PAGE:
The "new" policy on Cambodia at first sounded like a declaration that the Vietnam War is at last over. But at the Senate hearing where administration officials explained what they preferred to call "a timely revision," it sounded a lot like old times.

Richard H. Solomon, assistant secretary of state for East Asian and Pacific affairs, immediately launched into a call for bipartisan support for a policy he heard about just hours before the rest of us did. He reminded older listeners of those incessant calls for unity that came from Lyndon Johnson and Richard Nixon as the goals changed with the rainy season in the Delta.

Solomon was followed to the stand by Assistant Secretary John R. Bolton, of State's Bureau of International Organization Affairs, talking about upgrading roads and telecommunications for a U.N. operation. It took you back to 1969, when Nixon was telling of progress in terms of construction: "The Marines alone this year have built over 250,000 churches, pagodas and temples for the people of Vietnam."

Talk of consensus and infrastructure, while familiar, fails to reassure when the subject is Indochina. Two years into the Bush administration and Cambodia seems about to fall to the Khmer Rouge, the genocidal thugs we have inadvertently been helping by our contributions to the so-called noncommunist resistance.

The capacity for self-delusion extends from idiotic and ruinous policies to the views of top officials who figured in the tragedy. Just the other day, in what was perhaps an appropriate distortion, at the dedication of the Nixon library, President Bush promised that Nixon would be remembered "for dedicating his life to the greatest cause offered any president -- the cause of peace among nations."

This for the commander in chief who not only failed to end the war in Vietnam during his term but who also ordered the dropping of more bombs on that one small country than were used in all of World War II.

The same denial is in effect on Cambodia, under the "new" policy as well as the old. The resentment over the outcome is expressed, once again, by a refusal to talk to Hun Sen, the president put in place by the Vietnamese, to whom we will talk instead. The embargo against both countries remains in place. The Vietnamese must continue to pay for defeating us. Cambodia, too.

"That's not a policy," said a British diplomat. "That's a hang-up."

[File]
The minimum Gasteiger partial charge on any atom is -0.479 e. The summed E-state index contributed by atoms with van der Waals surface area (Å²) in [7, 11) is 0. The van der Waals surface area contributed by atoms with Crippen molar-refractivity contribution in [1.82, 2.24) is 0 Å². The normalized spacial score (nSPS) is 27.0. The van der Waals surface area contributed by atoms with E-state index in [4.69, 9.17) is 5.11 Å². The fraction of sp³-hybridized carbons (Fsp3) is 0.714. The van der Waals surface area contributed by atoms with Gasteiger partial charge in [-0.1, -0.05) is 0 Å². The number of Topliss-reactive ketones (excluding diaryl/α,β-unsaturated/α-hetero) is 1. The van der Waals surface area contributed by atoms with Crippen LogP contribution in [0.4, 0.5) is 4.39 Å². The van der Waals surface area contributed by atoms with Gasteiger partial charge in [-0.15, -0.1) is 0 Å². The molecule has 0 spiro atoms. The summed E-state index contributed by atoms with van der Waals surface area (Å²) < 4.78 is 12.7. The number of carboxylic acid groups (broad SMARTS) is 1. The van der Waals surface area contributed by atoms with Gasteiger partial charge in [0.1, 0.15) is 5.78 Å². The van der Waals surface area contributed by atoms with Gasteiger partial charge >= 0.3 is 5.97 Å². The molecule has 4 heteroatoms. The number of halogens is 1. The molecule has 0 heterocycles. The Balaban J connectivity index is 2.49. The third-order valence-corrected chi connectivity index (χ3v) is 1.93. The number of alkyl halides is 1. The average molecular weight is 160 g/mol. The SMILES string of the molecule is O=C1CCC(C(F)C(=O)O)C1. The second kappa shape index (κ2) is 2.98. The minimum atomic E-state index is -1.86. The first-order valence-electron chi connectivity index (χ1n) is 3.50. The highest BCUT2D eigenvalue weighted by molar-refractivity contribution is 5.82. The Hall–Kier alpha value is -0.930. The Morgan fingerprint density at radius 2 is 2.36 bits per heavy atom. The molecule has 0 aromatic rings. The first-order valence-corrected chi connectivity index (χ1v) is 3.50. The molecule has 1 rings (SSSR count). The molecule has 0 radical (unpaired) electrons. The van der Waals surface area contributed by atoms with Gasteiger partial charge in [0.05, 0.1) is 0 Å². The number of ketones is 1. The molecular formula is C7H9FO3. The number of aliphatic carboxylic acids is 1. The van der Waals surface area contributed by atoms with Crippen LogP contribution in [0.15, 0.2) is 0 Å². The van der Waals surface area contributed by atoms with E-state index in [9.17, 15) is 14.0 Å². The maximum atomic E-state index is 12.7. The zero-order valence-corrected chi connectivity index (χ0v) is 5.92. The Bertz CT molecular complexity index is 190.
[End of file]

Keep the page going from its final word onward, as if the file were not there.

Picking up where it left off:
Although the folly of our approach was resulting in increased successes by the Khmer Rouge, the president might have muddled on had it not been for three developments.

In April, ABC-TV's Peter Jennings did a documentary, which showed the cruelty and folly and deception of our policy.

In June, the Senate intelligence committee, which is chaired by that model of conformity, Sen. David L. Boren (D-Okla.), astonishingly voted in secret session to end covert aid to the resistance. It is said that members were alarmed by reports from the CIA that the U.S. law that forbids any direct or indirect aid to the Khmer Rouge was being copiously violated.

Thirdly, the administration found itself with a revolution of cautious men on its hands. It was led by Senate Majority Leader George J. Mitchell (D-Maine), who at the prodding of his old friend and mentor Edmund Muskie wrote a "Dear Colleague" letter urging direct talks with Cambodia, and easing of the severe embargo.

The former secretary of state, who as chairman of the Center for National Policy took a trip to Cambodia last year and came back a believer in the Hun Sen government, took the "new" policy apart in succinct and sometimes biting phrases. Much given to caution when he was in office, Muskie gives former colleagues splendid cover.

The only encouragement the administration has received lately was from the other body, which tends to take its direction from Rep. Stephen J. Solarz (D-N.Y.), who likes to be thought of as "Mr. Cambodia."

His curious fidelity to a ruinous course is said to result from an unpleasant meeting with Hun Sen in Phnom Penh. Hun Sen did not understand that Solarz is "Mr. Cambodia." When the administration made what he called "adjustments" in its course, Solarz leaped to welcome them and predicted a solidification of resistance support -- even as it crumbled before his eyes.

Now that the adjustments and the revisions have been made, the question is if the revolution of cautious men in the Senate will demand real changes in our Cambodian policy. They will have to start with a declaration that the Vietnam War is finally over.